I dithered for a few minutes about joining the choir on Monday night. It was raining and cold. I can't really sing. What if no-one I knew turned up? What if I was asked to sing something by myself and they could tell how rubbish I am? But in the end I went. I had said I would and in a little place like this you don't want a reputation for unreliability.
I arrived a bit early. I almost always do. As I opened the door I could tell the church had its heating on so maybe I didn't need my many layers. There were two older men there already, pleasant but slightly wary. I wondered how the older members of the male voice choir felt about allowing women to sing with them at Christmas. Perhaps they thought it was wrong, spoilt the traditional sound.
There has been a church here since the 13th Century. Much of this one, embellished and added to, dates from then. It is a lovely building of pale stone and polished wood and smells of warmth and flowers and use. Not for the first time I wished I had more religious faith than I do. I used to have it, lost it, can't get it back, but I am grateful for my upbringing which has left me with a love of hymns and churches and a head full of resonances from the King James Bible.
The area to one side of the nave which was filled with chairs for the choir practice began to fill up. Someone came in from WI, then the friend who had encouraged me to come. My Welsh tutor was there and someone from my Welsh class, lovely men both. One is a retired fireman and for ages I thought his surname was Tarn, only to discover that tan (pronounced tarn) is the Welsh word for fire. Another man from my Welsh class, a retired carpenter comes over to say hello. I feel comfortable, welcome and even excited. This will be fine.
The conductor of the choir is a woman. She welcomes the ladies for the Christmas choir . The men are already sitting in their places as tenors, baritones and basses. I have an indeterminate voice which fails on both high and low notes but I say I am a soprano so that I can sing the tune. There are perhaps thirty men and ten women.
"Let's just have a go at the first verse of We Three Kings to get ourselves warmed up a bit," she says. She is small and greyhaired with a gentle and encouraging manner combined with a quiet authority. As the carol rises to the rafters it sounds good. To my left I hear the warm low tones of the vicar's wife, singing a clear, true alto. To my right I hear my friend's soprano, strong and pure. This will be ok. As long as I am lost in the middle of this sound, surrounded by real singers, I can make a noise which won't spoil it.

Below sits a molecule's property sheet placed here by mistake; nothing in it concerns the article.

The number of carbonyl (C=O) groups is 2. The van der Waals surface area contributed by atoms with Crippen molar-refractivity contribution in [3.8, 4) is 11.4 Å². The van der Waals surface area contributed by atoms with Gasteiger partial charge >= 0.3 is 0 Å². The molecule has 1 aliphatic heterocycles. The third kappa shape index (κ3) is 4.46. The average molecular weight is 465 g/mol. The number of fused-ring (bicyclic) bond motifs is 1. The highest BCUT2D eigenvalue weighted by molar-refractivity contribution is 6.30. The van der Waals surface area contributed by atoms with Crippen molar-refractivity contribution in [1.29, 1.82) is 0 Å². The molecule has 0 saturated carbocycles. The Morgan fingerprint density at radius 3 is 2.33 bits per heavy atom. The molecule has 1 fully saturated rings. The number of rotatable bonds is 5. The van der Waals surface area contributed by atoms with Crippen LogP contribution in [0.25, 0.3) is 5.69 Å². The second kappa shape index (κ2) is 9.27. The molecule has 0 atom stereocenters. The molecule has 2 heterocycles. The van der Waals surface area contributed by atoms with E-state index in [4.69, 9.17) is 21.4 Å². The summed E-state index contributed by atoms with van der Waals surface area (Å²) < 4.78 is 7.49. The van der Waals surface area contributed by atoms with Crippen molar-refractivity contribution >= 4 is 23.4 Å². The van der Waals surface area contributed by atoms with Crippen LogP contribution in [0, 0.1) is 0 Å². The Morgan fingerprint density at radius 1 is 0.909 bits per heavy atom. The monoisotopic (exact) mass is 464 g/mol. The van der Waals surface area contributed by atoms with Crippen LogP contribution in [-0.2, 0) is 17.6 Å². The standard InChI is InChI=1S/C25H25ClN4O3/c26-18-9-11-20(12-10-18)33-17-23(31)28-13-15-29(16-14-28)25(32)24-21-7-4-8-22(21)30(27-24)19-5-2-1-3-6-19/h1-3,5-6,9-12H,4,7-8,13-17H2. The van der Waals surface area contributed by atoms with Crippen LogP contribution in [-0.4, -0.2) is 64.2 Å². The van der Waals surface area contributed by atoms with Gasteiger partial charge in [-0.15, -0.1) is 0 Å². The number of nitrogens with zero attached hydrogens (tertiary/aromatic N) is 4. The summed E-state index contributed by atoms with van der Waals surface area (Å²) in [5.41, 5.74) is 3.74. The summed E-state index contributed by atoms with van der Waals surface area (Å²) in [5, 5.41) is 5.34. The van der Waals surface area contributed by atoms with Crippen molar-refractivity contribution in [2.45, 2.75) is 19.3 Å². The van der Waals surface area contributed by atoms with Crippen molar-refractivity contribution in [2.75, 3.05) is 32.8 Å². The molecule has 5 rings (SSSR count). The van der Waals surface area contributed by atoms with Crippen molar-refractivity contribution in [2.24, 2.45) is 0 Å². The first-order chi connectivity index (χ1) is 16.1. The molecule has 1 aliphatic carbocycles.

We sing We Three Kings and The Holly and the Ivy, painstakingly taking apart the harmonies. I have never sung in a proper choir before. The closest I have ever got was at school, a girls' school so only alto and soprano voices. This is lovely, the complexity and the depth of the men's voices and the simplicity of the sopranos. I am amazed at how much I am enjoying it.
We finish with a Welsh carol, Hwiangerdd Mair, Mary's Lullaby. Both the words and the tune are utterly new to me. Some phrases emerge that my fledgling Welsh understands: Mary has a bed of straw, the child is being sung to sleep. Much of it I just sing without understanding, relying on the famous phonetic pronunciation of Welsh. Once you know a letter combination in Welsh it will always make the same sound. The sound is simple and pure. If I were listening to it rather than singing it would catch at the heart. This is just a snatch if you would like to hear it. http://www.tradebit.com/filedetail.php/1422116
After an hour the ladies leave and the men remain. I hear their voices rich and true as I walk through the dark churchyard to my car on the other side of the lych gate. At home I try and fail to make a proper translation of the carol but I can now tell you that "bugeiliaid" are shepherds and "doethion" are wise men.
On Tuesday I go to London, back into the familiar world of work and striving. Is it Wordsworth: "Getting and spending we lay waste our powers"? Work is good this week but the gentle phrase of the Welsh carol plays quietly in my head, "cwsg, cwsg, cwsg" - sleep, sleep, sleep.